Racing pretty much anything is absolutely ridiculous when it comes to $$$.
It depends on how serious you are about winning and the circuit in which you choose to compete. Around here, you can race sailboats for under $200 a season (or for free if you want to crew on the OPB program). Of course, if you're Larry Ellison and money is no object you can spend as much as you want trying (and failing) to "buy it".
post #26 of 29
I had a math prof who thought he was doing us a favor (saving money) by not having a required text. There was one reserve copy in the department library that closed at 8 pm. Since he didn't specify it, the bookstore didn't order it. He didn't explain his thinking -- I thought the book was out of print.

His lecture style was hard to follow, too. And since there was in effect no book, I was frantically trying to take notes and not even trying to understand. When the blackboard filled up, he never erased it -- he would just find a gap over on one edge and start writing smaller. Try learning graduate-level math from that!

Years later after I was out of school I stumbled across a brand new copy in a bookstore, and I bought it (still not quite sure why... maybe I thought I would finally figure out what the prof was talking about.) And yes, it was still in print. (Rotman's "Theory of Groups", by the way.)
post #27 of 29
It is far worse when they do erase the board BEFORE I'VE FINISHED WRITING IT DOWN IN MY NOTES than it is to continue the solution to other obscure parts of the board. Just my opinion. Mathlab saved my butt bigtime in gradschool.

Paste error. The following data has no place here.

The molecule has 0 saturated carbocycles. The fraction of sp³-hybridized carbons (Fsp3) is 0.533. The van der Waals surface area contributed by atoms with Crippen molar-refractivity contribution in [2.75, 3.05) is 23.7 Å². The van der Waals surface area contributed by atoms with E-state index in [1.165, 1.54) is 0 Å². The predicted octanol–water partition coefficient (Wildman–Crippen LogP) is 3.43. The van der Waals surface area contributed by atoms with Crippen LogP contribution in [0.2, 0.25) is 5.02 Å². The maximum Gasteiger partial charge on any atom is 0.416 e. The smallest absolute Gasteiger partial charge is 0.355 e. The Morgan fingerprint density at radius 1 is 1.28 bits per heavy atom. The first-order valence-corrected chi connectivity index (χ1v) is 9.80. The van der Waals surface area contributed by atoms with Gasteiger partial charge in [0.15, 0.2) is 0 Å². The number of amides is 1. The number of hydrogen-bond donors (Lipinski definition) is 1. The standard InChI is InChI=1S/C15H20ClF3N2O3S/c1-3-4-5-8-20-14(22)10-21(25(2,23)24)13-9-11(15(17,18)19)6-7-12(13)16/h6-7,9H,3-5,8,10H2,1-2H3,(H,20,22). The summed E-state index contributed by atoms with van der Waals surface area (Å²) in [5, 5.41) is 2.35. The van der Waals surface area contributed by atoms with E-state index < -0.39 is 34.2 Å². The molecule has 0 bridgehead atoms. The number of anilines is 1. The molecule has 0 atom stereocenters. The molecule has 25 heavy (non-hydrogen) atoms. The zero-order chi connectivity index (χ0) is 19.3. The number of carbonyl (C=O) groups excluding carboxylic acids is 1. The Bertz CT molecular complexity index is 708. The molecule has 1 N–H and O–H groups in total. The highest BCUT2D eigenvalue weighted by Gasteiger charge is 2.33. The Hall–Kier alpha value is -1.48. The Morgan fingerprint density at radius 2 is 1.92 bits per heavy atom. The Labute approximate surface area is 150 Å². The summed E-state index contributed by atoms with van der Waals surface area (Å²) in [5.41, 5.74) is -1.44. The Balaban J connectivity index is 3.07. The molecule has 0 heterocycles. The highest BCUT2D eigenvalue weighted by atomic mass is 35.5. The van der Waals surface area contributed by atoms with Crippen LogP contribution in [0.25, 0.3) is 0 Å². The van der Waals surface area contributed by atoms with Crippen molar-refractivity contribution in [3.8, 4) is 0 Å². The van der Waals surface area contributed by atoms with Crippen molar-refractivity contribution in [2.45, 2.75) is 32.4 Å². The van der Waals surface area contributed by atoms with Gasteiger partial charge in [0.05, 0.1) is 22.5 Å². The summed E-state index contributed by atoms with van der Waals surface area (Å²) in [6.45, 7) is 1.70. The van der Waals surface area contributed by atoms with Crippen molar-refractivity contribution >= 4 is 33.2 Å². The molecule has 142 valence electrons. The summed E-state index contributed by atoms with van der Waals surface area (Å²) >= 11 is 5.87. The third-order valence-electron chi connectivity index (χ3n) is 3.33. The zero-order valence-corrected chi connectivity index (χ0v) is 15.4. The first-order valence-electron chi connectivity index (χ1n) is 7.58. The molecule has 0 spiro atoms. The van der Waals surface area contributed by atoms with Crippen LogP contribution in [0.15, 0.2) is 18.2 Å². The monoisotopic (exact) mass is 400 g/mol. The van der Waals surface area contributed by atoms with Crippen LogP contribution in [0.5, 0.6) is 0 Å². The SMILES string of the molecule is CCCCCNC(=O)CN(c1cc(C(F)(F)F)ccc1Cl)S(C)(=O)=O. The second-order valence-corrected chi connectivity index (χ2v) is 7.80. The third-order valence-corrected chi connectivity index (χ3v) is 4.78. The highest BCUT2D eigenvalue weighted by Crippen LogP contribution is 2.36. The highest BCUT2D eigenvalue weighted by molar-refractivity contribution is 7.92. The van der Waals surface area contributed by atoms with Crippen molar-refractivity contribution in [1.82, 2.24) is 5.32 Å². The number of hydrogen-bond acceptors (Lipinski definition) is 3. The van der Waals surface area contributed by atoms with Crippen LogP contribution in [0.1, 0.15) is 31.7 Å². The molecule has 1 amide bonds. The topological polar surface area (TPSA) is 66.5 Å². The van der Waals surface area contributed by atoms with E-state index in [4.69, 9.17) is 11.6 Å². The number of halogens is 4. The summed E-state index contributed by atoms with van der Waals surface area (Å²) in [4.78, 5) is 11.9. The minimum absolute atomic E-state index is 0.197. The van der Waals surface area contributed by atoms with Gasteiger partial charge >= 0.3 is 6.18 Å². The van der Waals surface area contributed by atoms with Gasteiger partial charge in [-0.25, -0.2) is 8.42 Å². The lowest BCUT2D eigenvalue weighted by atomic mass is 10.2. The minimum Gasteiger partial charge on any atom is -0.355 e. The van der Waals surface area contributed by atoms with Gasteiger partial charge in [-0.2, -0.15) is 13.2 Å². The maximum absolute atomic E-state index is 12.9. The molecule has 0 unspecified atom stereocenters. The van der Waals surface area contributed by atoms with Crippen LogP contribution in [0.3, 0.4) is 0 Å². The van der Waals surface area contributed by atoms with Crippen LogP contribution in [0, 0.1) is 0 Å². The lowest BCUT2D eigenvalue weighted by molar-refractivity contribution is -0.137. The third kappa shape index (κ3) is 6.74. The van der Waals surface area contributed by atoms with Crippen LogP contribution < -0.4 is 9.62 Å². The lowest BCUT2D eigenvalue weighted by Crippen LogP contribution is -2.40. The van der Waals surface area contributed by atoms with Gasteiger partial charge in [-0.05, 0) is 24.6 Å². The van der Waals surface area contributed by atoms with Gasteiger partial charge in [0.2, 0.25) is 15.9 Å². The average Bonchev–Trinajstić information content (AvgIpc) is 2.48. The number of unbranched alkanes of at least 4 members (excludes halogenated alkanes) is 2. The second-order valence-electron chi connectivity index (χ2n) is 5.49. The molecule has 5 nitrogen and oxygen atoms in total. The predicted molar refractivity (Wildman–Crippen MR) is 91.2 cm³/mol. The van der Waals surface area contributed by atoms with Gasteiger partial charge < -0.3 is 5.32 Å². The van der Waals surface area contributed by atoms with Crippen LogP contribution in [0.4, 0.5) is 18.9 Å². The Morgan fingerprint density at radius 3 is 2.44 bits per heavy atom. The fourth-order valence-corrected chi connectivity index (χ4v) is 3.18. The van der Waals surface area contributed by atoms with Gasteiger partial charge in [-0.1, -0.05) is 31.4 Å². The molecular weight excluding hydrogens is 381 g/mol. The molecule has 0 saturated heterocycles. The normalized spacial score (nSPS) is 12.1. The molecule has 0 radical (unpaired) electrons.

post #28 of 29
Quote:
Originally Posted by skicougar View Post
skiing is not expensive.
I agree. I believe when I calculated my cost per day of skiing at Snowbird for last season, it was something like $12/day and that was including gas for driving up and down the caynon. IMHO, there's no better way to spend $12 than a day of skiing at Snowbird.
post #29 of 29
Quote:
Originally Posted by Altaman View Post
If you want something more expensive than sking, I suggest you try racing cars, boats or airplanes
That's why I race on other peoples boats. One boat that I've raced on has a averaged budget of $94,000 a week! And that doesn't include the purchase cost of the boat which is a few million more.

And it's all for bragging rights at the bar, nothing more.

I wish that I earned that a year.

That's one reason that I took up skiing when I was younger. It was something that I could actually afford.

Mike